How does an athlete who has spent so much of her collegiate career on the sidelines have nothing but a smile on her face talking about tennis? Let’s ask Sabrina Loui ’25

Loui is a junior on the Brandeis women’s tennis team and a well-known face around campus. Hailing from Honolulu, Hawaii, the junior studies Biological Physics and is highly involved on campus. She serves on the executive board of the Student-Athletes of Color Group and works in the Gosman Sports and Convocation Center. Despite strong performances in her first year, Loui’s athletic career at and prior to Brandeis has not been completely smooth sailing. 

Since she was a kid, Loui was inspired by tennis stars, Rafael Nadal and Roger Federer, noting their work ethics and respectful attitudes as central to their influence on her. She mentioned an admiration for their “method of just putting your head down and getting to business and not making a show of it.” 

Following discussing her tennis inspirations, Loui’s face lit up at the opportunity to talk about one of her biggest non-tennis influences. Loui credits her role model and close family friend, Lillian “Pokey” Richardson, formerly Watson, for the never-ending support she received growing up. Pokey, who Loui affectionately refers to as “auntie” and “the most badass person I know,” is an athlete as well and one of the youngest ever Olympic gold medalists, taking home hardware in swimming at both the 1964 and 1968 Olympic Games. 

With the guidance of these figures, Loui was able to find the strength and grace to overcome the physical and mental setbacks that she has endured in her athletic career. 

In Loui's freshman year of high school, she began to have pain in her right shoulder. She was forced to serve underhand in doubles and pull out of singles in the championship that year. Throughout high school, she did physical therapy exercises and had inconsistent bouts of pain that would fade with time, a pattern she hoped would not worsen. Towards the end of her first fall season at Brandeis, the pain came back and was exacerbated during the team’s February trip to California.  The exercises and rest that had previously managed her pain for years were wholly unsuccessful. 

Upon returning to campus, Loui got an Magnetic Resonance Imaging and spoke of the lack of professionalism by the doctor who, upon a cursory examination of the test, diagnosed her with tendinitis and prescribed exercises, rest and oral steroids. After following this program, she saw little to no improvement and returned to tennis, serving underhand and playing through the pain. There was a look of stark determination in her eyes when she told me she “just wanted to play.” In the face of injury, she just barely missed a bid to the National Collegiate Athletic Association Tournament and received All-University Athletic Association honors from the UAA for her performance. 

Home for break, Loui spent that summer resting and doing physical therapy exercises to no avail. Just before returning for her sophomore year, she went to a different doctor for a second opinion on her MRI results and remembered that she “immediately started crying” when the doctor saw a labrum tear within moments of looking at the same MRI from earlier in the year.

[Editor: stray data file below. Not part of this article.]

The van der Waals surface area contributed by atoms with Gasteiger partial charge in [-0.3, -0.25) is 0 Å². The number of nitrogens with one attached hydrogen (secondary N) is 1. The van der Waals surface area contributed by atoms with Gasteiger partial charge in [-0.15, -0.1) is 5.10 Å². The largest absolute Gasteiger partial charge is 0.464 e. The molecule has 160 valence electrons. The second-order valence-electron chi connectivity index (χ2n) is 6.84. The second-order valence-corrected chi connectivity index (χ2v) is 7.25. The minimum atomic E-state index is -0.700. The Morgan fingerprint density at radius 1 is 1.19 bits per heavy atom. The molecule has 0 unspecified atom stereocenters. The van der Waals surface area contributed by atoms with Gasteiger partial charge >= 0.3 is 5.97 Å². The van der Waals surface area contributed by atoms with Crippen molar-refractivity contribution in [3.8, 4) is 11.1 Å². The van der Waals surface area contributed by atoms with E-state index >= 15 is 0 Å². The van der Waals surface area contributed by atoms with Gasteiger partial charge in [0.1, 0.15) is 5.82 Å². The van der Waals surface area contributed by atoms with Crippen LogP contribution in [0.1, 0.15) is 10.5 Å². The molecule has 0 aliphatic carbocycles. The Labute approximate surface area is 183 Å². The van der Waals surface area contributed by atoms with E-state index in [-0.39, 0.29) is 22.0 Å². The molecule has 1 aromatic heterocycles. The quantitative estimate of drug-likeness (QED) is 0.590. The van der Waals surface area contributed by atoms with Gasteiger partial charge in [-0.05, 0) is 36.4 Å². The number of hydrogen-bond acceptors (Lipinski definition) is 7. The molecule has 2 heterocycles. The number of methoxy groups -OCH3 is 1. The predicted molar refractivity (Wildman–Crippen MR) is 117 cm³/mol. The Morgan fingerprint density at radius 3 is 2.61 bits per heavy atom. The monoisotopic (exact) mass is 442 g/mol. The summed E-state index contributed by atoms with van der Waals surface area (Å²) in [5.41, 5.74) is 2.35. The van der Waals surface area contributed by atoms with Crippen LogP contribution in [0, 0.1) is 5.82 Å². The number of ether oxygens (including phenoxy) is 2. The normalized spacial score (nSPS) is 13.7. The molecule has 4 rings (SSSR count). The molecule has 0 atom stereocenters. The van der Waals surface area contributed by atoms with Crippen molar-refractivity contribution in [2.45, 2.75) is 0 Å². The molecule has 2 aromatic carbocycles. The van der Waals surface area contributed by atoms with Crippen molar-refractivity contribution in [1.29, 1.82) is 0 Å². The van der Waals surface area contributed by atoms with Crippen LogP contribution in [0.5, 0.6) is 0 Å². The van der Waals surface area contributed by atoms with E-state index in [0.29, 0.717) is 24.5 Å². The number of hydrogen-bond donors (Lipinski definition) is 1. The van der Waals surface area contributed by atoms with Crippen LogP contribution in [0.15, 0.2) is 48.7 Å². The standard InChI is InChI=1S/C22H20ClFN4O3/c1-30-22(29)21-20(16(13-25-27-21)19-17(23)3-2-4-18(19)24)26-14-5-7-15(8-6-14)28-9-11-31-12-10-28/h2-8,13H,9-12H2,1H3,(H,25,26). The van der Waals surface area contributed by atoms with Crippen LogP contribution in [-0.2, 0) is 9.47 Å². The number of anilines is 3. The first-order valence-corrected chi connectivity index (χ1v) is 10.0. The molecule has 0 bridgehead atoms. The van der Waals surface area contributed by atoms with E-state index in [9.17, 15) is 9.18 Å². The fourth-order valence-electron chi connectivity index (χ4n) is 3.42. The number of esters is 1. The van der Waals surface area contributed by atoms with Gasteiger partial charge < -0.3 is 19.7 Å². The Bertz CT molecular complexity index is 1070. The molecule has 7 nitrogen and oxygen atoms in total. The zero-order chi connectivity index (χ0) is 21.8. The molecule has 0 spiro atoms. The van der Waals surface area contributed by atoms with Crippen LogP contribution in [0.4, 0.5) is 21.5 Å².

Back at Brandeis, Loui was in for a taxing recovery process. After getting surgery in October 2022, she spent five weeks in a sling and struggled with the structure of her physical therapy as she had to travel to a clinic while juggling a busy college life. 

As a teammate, Loui upheld the importance of her role even while unable to compete. She mentioned that “it makes a difference to show up not only for my teammates but for myself” to affirm the reciprocal support system of the team. This commitment did not go unnoticed. Teammate and captain, Cecilia Denis ’25, brought up how “she would do workouts during practice but instead of going into the gym away from the courts she would work out right by us on the sidelines” and emphasized the importance of taking responsibility for oneself and recovery to best contribute to the team. 

Throughout this process, Loui learned how strong she is and constantly reiterated the vitality of gratitude in her healing process. She is not the only one who learned from this experience. Brandeis men’s soccer player and Loui’s boyfriend of over two years, Gabe Haithcock ’25, spoke with me about being by her side during recovery. He said, “It was a very humbling experience because it made me take a step back to realize that every day I get to spend on the field, in the weight room or in the locker room with my teammates isn’t promised so I need to make sure to recognize and appreciate how lucky I am for it.” Her self proclaimed “number one fan” admires Loui’s “sheer determination and passion” in all that she does and specifically in the face of adversity. 

Now in the spring of 2024, Loui is “still getting back into it,” finally seeing progress in her shoulder mobility for the first time in years. She ardently anticipates “that feeling of contentment when you know you've left everything on the court” which every athlete knows all too well. When she steps up to the line to serve she focuses on the emotions she felt while injured on the sidelines, “that eagerness to play and love for tennis,” to ensure her mindset and energy are competition-ready. 

Looking to the future, Loui plans to become a physical therapist and directly apply the lessons she learned from being a patient to her practice. After a lengthy process of feeling dismissed and unheard, she intends to “do everything in [her] power” to “make sure they know they are being listened to.” The tennis player is in the midst of her spring season and you can catch the action at her next home match at 10:00 a.m. on Saturday, April 6 at the Gosman Sports and Convocation Center.